Presbyters Uniwersytet Warszawski
ER 2313
Gregory the Great sends relics of saints to Bishop Palladius of Saintes through his Presbyter Leuparicus. Palladius has recently built a church with thirteen altars. Gregory the Great, Letter 6.50, AD 596.
Letter 6.50 to Bishop Palladius of Saintes (July 596)
Gregorius Palladio episcopo santonis galliarum
Veniens lator praesentium Leuparicus presbyter uester insinuauit nobis fraternitatem uestram ecclesiam in honorem beati Petri et Pauli apostolorum nec non Laurentii atque Pancratii martyrum construxisse atque illic tredecim altaria collocasse, ex quibus quattuor necdum dedicata comperimus remansisse ob hoc, quod suprascriptorum sanctorum reliquias illic collocare deo annuente disponitis.
Et quia reliquias sanctorum Petri et Pauli nec non Laurentii atque Pancratii martyrum cum ueneratione praebuimus, hortamur ut eas cum reuerentia suscipere et collocare auxiliante Domino debeatis, prouisuri ante omnia ut seruientibus ibidem non debeant alimoniorum deesse suffragia.
(ed. Norberg 1982: 423)
Letter 6.50 to Bishop Palladius of Saintes (July 596)
Gregory to Palladius, bishop of Saintes in Gauls
Your Presbyter Leuparic, the bearer of this letter, came and informed us that your Fraternity has built a church in honor of the apostles, the blessed Peter and Paul, and also of the martyrs Laurence and Pancratius, and has erected thirteen altars there. We have been infomed that four of them remain not dedicated as yet, because you are arranging to put there some relics of the above-mentioned saints, with God's blessing.
And as we have provided, with veneration, the relics of Saints Peter and Paul, and also of the martyrs Laurence and Pancratius, we ask that you receive them with reverence, and put them there with the Lord's help, taking care before all else that agreements on the supply of sustenance for those serving there should not be lacking.
(trans. Martyn 2004: 437–438, slightly altered by J. Szafranowski)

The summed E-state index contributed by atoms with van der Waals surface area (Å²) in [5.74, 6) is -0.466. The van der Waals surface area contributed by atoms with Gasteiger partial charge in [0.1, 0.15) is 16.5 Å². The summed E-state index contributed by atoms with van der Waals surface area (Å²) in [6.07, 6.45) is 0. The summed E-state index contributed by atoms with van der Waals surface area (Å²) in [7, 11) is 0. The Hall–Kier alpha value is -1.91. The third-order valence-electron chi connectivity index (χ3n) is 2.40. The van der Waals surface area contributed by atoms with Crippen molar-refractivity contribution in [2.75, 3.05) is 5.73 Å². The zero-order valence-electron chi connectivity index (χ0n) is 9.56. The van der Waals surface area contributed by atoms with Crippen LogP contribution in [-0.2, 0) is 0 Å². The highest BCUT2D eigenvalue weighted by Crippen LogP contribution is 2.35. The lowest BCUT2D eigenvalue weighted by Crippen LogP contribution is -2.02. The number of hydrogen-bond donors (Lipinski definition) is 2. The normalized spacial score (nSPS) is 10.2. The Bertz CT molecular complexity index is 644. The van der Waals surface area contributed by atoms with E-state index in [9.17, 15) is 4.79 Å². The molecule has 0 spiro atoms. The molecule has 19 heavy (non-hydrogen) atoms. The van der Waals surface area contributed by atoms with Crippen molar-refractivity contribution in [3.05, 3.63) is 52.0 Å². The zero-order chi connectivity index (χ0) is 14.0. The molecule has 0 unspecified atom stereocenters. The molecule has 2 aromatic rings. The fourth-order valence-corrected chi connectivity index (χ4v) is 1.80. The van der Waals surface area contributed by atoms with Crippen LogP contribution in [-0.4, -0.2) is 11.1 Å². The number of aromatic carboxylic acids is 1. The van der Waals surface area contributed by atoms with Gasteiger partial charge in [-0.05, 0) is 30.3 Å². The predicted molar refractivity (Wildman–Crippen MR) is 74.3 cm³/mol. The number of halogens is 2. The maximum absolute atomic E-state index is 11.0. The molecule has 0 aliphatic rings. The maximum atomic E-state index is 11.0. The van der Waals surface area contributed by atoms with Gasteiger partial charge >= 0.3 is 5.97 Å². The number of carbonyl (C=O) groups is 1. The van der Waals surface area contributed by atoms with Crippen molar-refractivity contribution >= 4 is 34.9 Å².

This letter is one of the very first pieces of evidence confirming the erection of multiple altars in the same church. See also the contemporaneous church legislation which seems to justify such practice at [1568].
Presbyter Leuparicus carried also Gregory's letter 6.58 to Queen Brunhild ([2316]).

Place of event:

  • Gaul
  • Rome
  • Saintes
  • Rome

About the source:

Author: Gregory the Great
Title: Letters, Epistulae, Epistolae, Registrum epistularum, Registrum epistolarum
Origin: Rome (Rome)
Denomination: Catholic/Nicene/Chalcedonian
Gregory, later called the Great (Gregorius Magnus), was born ca 540 to an influential Roman family with some connection to the ancient gens Anicia. His great-great-grandfather was Felix III, who served as the bishop of Rome from 526 to 530. Possibly, Agapetus I, pope between 535 and 536, was his relative as well. Little is known about his early career, but in 573 Gregory ascended to the high office of city prefect. Shortly afterwards, however, he resigned from his post and adopted the monastic way of life. He founded a monastery dedicated to St. Andrew within his family estate on Coelian Hill, next to the library established by Agapetus and Cassiodorus. Six other monasteries were founded in the estates his family owned in Sicily. Soon after his monastic conversion, he started to be given various tasks by Popes Benedict I (575–578) and Pelagius II (578–590). At that time, he was ordained a deacon. Between 579 and 585/6, Gregory acted as Pelagius` envoy in Constantinople. In 590, he was elected Pelagius` successor to the bishopric of Rome. The registry of his letters contained copies of Gregory`s papal correspondence up to his death in 604. The scope of Gregory`s original registry is still the subject of scholarly speculation. There are 854 extant letters gathered in fourteen volumes, most of them (686 letters) originating from the collection compiled at the time of Pope Hadrian I (772–795).
It is worth remembering that the majority of Gregory’s correspondence was jointly produced by the pope and his subordinates, see Pollard 2013.
D. Norberg ed., S. Gregorii Magni Registrum Epistularum, Corpus Christianorum: Series Latina 140, 140A, Turnhout 1982.
The Letters of Gregory the Great, trans. J.R.C. Martyn, Mediaeval Sources in Translation 40, Toronto 2004.
R.M. Pollard, A Cooperative Correspondence: The Letters of Gregory the Great, in: M. Dal Santo, B. Neil (eds.), A Companion to Gregory the Great, Leiden-Boston 2013, pp. 291–312.


Travel and change of residence
Ritual activity - Eucharist
    Ritual activity - Private mass
      Ecclesiastical administration - Ecclesiastical envoy
      Relation with - Bishop/Monastic superior
        Ritual activity - Daily mass
          Devotion - Veneration of saints and relics
          Please quote this record referring to its author, database name, number, and, if possible, stable URL: J. Szafranowski, Presbyters in the Late Antique West, ER2313,